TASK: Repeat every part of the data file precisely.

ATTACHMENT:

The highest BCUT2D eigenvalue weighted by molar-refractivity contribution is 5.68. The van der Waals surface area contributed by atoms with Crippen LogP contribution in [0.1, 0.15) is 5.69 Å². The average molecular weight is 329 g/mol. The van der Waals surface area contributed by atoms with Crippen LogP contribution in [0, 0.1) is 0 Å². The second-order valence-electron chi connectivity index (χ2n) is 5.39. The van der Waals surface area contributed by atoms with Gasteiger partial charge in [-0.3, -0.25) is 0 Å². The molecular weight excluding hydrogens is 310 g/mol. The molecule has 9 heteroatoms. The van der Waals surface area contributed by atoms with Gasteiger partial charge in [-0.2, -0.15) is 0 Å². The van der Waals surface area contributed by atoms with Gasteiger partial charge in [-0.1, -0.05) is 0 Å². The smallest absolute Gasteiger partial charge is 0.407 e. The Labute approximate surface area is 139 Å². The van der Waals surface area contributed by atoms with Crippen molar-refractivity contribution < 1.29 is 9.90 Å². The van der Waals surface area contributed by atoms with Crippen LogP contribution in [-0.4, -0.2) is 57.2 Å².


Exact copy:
The highest BCUT2D eigenvalue weighted by molar-refractivity contribution is 5.68. The van der Waals surface area contributed by atoms with Crippen LogP contribution in [0.1, 0.15) is 5.69 Å². The average molecular weight is 329 g/mol. The van der Waals surface area contributed by atoms with Crippen LogP contribution in [0, 0.1) is 0 Å². The second-order valence-electron chi connectivity index (χ2n) is 5.39. The van der Waals surface area contributed by atoms with Gasteiger partial charge in [-0.3, -0.25) is 0 Å². The molecular weight excluding hydrogens is 310 g/mol. The molecule has 9 heteroatoms. The van der Waals surface area contributed by atoms with Gasteiger partial charge in [-0.2, -0.15) is 0 Å². The van der Waals surface area contributed by atoms with Gasteiger partial charge in [-0.1, -0.05) is 0 Å². The smallest absolute Gasteiger partial charge is 0.407 e. The Labute approximate surface area is 139 Å². The van der Waals surface area contributed by atoms with Crippen molar-refractivity contribution < 1.29 is 9.90 Å². The van der Waals surface area contributed by atoms with Crippen LogP contribution in [-0.4, -0.2) is 57.2 Å².